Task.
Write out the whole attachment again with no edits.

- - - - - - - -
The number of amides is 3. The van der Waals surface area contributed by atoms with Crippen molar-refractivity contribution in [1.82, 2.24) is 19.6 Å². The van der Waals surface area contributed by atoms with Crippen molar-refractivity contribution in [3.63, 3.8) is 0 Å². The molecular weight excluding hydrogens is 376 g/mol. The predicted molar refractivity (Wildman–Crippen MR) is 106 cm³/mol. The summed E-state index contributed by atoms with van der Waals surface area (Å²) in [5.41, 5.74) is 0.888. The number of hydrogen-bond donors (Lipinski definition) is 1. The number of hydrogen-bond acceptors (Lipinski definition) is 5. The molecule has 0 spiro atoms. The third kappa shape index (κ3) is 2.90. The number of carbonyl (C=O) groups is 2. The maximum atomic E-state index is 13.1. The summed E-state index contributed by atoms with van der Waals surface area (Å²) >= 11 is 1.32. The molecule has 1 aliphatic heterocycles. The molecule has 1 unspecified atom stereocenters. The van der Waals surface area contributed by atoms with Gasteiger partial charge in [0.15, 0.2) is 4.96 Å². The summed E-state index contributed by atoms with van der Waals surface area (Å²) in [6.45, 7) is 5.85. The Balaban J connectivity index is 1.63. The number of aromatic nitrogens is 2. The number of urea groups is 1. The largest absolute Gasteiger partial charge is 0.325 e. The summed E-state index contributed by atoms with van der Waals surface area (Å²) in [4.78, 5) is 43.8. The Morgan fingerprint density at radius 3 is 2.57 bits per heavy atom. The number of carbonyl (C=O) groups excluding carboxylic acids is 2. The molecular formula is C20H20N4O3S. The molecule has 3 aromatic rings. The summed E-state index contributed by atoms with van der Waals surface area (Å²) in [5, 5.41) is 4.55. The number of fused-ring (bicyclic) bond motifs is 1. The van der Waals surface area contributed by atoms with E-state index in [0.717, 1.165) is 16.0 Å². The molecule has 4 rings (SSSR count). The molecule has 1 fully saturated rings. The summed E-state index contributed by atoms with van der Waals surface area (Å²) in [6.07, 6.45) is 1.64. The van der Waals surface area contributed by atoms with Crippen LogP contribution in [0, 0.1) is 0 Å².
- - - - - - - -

The number of amides is 3. The van der Waals surface area contributed by atoms with Crippen molar-refractivity contribution in [1.82, 2.24) is 19.6 Å². The van der Waals surface area contributed by atoms with Crippen molar-refractivity contribution in [3.63, 3.8) is 0 Å². The molecular weight excluding hydrogens is 376 g/mol. The predicted molar refractivity (Wildman–Crippen MR) is 106 cm³/mol. The summed E-state index contributed by atoms with van der Waals surface area (Å²) in [5.41, 5.74) is 0.888. The number of hydrogen-bond donors (Lipinski definition) is 1. The number of hydrogen-bond acceptors (Lipinski definition) is 5. The molecule has 0 spiro atoms. The third kappa shape index (κ3) is 2.90. The number of carbonyl (C=O) groups is 2. The maximum atomic E-state index is 13.1. The summed E-state index contributed by atoms with van der Waals surface area (Å²) >= 11 is 1.32. The molecule has 1 aliphatic heterocycles. The molecule has 1 unspecified atom stereocenters. The van der Waals surface area contributed by atoms with Gasteiger partial charge in [0.15, 0.2) is 4.96 Å². The summed E-state index contributed by atoms with van der Waals surface area (Å²) in [6.45, 7) is 5.85. The Balaban J connectivity index is 1.63. The number of aromatic nitrogens is 2. The number of urea groups is 1. The largest absolute Gasteiger partial charge is 0.325 e. The summed E-state index contributed by atoms with van der Waals surface area (Å²) in [4.78, 5) is 43.8. The Morgan fingerprint density at radius 3 is 2.57 bits per heavy atom. The number of carbonyl (C=O) groups excluding carboxylic acids is 2. The molecular formula is C20H20N4O3S. The molecule has 3 aromatic rings. The summed E-state index contributed by atoms with van der Waals surface area (Å²) in [5, 5.41) is 4.55. The number of fused-ring (bicyclic) bond motifs is 1. The van der Waals surface area contributed by atoms with E-state index in [0.717, 1.165) is 16.0 Å². The molecule has 4 rings (SSSR count). The molecule has 1 fully saturated rings. The summed E-state index contributed by atoms with van der Waals surface area (Å²) in [6.07, 6.45) is 1.64. The van der Waals surface area contributed by atoms with Crippen LogP contribution in [0, 0.1) is 0 Å².